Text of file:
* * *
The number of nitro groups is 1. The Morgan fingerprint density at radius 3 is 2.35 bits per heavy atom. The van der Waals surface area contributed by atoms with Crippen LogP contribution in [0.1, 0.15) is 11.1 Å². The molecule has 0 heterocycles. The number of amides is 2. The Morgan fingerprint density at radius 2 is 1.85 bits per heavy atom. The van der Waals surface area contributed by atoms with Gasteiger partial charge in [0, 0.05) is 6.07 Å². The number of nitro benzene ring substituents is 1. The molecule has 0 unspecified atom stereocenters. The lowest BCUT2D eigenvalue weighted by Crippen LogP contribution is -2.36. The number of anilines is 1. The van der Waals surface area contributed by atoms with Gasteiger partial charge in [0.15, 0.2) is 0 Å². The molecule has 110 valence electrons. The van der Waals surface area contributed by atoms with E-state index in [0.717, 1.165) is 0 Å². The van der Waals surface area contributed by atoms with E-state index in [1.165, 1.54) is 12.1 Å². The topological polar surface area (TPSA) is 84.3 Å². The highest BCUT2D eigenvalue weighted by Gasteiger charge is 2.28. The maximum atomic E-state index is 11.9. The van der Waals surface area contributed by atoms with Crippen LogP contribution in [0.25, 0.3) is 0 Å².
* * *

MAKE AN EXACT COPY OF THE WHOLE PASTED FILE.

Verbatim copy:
The number of nitro groups is 1. The Morgan fingerprint density at radius 3 is 2.35 bits per heavy atom. The van der Waals surface area contributed by atoms with Crippen LogP contribution in [0.1, 0.15) is 11.1 Å². The molecule has 0 heterocycles. The number of amides is 2. The Morgan fingerprint density at radius 2 is 1.85 bits per heavy atom. The van der Waals surface area contributed by atoms with Gasteiger partial charge in [0, 0.05) is 6.07 Å². The number of nitro benzene ring substituents is 1. The molecule has 0 unspecified atom stereocenters. The lowest BCUT2D eigenvalue weighted by Crippen LogP contribution is -2.36. The number of anilines is 1. The van der Waals surface area contributed by atoms with Gasteiger partial charge in [0.15, 0.2) is 0 Å². The molecule has 110 valence electrons. The van der Waals surface area contributed by atoms with E-state index in [0.717, 1.165) is 0 Å². The van der Waals surface area contributed by atoms with E-state index in [1.165, 1.54) is 12.1 Å². The topological polar surface area (TPSA) is 84.3 Å². The highest BCUT2D eigenvalue weighted by Gasteiger charge is 2.28. The maximum atomic E-state index is 11.9. The van der Waals surface area contributed by atoms with Crippen LogP contribution in [0.25, 0.3) is 0 Å².